Just how true does a historical movie have to be?
UNDATED (WHDH) -- Heading into Oscar weekend, there's been a new fuss raised over an old question about the movie business: with three best picture contenders based on true stories - 'Lincoln,' 'Argo,' and 'Zero Dark 30' - just how true does a movie have to be?
In "Argo," the story of six Americans saved by a daring rescue during the Iran hostage crisis, there's a tense airport chase scene at the end that never happened.
"To make an exciting and entertaining film you have to stretch the truth. You have to dramatize things a little bit, "that's just the way movie-making is,” said Dave Karger, Fandango chief correspondent.
One critic called it 'artistic license.’
But "Zero Dark 30," the stunning procedural about the killing of Osama bin Laden, began with a torture scene even the filmmakers said they never confirmed produced useful clues and in Steven Spielberg's 'Lincoln,' they got a key fact wrong: Connecticut's two Congressman did NOT vote against the 13th amendment ending slavery.
Current Connecticut Congressman Joe Courtney wrote Spielberg that "placing the State of Connecticut on the wrong side of the historic and divisive fight over slavery is a distortion of easily verifiable facts."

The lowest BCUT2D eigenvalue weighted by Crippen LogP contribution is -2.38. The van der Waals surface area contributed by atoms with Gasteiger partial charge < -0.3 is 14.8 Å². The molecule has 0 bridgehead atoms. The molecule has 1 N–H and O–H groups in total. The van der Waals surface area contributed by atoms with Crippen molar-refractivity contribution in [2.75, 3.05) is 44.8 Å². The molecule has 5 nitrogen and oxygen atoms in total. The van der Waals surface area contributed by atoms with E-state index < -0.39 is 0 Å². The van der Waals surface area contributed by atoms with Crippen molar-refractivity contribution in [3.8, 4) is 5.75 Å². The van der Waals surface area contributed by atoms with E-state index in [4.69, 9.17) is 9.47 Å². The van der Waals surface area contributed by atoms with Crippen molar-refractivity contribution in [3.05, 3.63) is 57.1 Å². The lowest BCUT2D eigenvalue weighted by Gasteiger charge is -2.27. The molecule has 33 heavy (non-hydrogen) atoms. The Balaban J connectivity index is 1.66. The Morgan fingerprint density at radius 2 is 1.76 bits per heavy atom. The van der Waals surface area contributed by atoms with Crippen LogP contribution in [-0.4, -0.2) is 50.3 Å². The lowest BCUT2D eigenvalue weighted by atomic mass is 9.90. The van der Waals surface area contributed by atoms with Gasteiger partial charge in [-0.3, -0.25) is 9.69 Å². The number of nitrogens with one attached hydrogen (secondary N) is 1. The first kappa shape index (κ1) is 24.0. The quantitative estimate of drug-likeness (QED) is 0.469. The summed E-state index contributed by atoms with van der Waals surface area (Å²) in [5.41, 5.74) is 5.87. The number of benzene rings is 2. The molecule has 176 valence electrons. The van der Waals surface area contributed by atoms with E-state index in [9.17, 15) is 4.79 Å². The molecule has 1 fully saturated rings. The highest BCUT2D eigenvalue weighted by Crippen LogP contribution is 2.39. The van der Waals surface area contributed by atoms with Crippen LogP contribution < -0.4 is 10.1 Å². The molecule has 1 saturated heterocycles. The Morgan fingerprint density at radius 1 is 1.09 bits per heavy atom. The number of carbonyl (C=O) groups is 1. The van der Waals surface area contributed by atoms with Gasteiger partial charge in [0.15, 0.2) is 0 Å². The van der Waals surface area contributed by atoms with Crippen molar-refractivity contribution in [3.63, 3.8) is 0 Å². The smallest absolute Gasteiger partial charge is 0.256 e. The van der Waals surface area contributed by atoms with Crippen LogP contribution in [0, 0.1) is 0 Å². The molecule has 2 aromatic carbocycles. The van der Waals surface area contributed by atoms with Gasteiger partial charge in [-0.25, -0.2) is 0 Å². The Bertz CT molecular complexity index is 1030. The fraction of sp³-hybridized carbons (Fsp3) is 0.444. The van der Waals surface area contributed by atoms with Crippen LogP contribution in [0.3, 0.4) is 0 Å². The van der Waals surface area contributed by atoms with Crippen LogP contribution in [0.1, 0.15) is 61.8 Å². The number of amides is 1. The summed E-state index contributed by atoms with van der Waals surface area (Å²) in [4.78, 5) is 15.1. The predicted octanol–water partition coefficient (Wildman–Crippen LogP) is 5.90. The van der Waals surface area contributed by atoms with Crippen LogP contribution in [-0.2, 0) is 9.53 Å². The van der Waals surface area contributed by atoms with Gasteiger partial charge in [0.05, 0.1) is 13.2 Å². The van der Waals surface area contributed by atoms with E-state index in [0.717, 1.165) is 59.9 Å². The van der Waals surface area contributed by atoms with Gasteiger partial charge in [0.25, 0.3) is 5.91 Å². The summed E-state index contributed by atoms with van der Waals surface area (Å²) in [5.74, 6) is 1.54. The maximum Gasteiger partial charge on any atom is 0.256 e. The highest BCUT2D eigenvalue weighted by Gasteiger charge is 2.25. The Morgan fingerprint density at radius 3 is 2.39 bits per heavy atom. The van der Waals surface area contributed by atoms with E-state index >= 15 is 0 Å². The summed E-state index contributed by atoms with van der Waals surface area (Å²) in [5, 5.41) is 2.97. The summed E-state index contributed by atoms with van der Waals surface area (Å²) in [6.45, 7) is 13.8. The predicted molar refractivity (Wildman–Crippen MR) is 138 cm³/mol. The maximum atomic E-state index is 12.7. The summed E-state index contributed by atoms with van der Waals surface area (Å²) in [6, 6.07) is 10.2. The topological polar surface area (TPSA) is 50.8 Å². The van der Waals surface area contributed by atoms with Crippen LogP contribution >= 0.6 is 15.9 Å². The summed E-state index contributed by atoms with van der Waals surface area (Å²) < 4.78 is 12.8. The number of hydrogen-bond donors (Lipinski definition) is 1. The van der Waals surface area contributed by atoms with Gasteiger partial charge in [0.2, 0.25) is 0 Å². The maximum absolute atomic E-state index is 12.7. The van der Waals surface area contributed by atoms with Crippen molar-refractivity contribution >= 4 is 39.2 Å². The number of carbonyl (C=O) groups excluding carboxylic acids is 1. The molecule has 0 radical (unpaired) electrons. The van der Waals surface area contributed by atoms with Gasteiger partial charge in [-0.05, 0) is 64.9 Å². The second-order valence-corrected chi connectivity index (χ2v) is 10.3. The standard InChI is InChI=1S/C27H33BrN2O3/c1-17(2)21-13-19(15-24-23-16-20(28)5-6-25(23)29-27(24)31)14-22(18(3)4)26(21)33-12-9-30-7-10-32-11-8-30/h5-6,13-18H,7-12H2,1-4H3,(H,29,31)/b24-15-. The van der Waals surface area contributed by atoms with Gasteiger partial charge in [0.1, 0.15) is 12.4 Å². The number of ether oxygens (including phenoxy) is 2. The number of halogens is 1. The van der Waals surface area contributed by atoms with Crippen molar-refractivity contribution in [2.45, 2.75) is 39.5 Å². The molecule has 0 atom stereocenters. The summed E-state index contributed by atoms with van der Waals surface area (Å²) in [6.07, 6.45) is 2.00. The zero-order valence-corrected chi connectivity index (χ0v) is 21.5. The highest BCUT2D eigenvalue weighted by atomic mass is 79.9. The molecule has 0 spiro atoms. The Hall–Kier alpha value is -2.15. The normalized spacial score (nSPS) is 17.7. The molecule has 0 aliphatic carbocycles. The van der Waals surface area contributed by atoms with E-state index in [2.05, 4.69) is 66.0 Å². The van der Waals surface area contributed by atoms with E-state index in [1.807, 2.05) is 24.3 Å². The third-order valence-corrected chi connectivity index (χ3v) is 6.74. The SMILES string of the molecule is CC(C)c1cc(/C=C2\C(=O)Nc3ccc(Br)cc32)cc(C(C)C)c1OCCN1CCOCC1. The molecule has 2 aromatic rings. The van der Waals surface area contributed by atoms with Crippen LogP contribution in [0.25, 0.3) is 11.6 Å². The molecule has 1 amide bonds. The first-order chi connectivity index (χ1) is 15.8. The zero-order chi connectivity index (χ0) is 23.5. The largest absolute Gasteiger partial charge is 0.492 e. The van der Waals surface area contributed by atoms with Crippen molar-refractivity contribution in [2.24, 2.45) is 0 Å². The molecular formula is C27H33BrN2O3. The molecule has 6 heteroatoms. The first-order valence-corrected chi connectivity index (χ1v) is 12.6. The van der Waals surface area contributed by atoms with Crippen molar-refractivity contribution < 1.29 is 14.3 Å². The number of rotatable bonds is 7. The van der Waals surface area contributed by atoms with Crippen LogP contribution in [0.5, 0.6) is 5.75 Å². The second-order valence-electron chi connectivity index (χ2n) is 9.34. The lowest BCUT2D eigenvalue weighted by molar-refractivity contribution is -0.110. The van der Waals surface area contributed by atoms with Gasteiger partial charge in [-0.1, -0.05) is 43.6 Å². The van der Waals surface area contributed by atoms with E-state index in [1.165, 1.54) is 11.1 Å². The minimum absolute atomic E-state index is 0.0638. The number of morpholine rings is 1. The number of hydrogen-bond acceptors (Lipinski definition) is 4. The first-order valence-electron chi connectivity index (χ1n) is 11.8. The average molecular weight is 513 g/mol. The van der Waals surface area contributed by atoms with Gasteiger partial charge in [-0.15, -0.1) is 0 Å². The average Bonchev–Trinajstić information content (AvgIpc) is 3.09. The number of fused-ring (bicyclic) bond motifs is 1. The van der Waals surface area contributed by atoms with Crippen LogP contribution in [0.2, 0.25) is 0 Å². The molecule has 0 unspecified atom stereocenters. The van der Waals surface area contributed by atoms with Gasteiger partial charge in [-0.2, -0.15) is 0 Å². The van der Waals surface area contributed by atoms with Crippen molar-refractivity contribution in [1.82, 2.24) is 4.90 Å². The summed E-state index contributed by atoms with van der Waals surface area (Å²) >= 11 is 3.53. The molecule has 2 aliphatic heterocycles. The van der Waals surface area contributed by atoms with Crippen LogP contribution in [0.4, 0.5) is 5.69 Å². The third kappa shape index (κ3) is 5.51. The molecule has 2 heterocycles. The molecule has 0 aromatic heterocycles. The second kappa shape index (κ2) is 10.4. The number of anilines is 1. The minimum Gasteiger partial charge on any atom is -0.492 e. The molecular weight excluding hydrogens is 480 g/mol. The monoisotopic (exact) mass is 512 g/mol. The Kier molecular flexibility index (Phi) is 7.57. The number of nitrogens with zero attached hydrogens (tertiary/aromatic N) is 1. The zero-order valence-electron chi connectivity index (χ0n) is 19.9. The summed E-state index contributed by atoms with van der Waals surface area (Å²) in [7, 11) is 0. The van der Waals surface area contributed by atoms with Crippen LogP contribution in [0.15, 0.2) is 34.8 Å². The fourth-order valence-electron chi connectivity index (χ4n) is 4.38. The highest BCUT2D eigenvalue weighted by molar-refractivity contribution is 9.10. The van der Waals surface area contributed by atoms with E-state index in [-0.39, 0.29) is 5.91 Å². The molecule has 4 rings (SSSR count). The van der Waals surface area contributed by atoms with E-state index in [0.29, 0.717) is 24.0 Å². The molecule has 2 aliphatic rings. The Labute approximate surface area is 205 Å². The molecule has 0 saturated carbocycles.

“Agreed,” said Turner Classic Movies host Ben Mankiewicz.
"I think if the movie is about the passage of the 13th amendment or if it's a movie about whether we're going to torture people in the United States of America, you bet their feet should be held to the fire,” said Mankiewicz.
But Oscar has celebrated dozens of films over the years that were based on true stories but that imagined characters and dialogue and whole scenes.
From "Patton" to "A Beautiful Mind" to "The King's Speech," filmmakers relied on 'artistic license' to create historical dramas - not documentaries.
If some confuse the two, that does worry historians.
"As a teacher, I find that what students know or think they know about history often comes from movies. You have to disabuse them of the misconceptions and give them a much broader context of history than Hollywood movies are capable of giving them,” said Eric Forner, a Columbia University history professor.
In the Oscar spotlight this year - three movies about significant historical events along with the story teller's age-old question: why let the facts get in the way of a good story?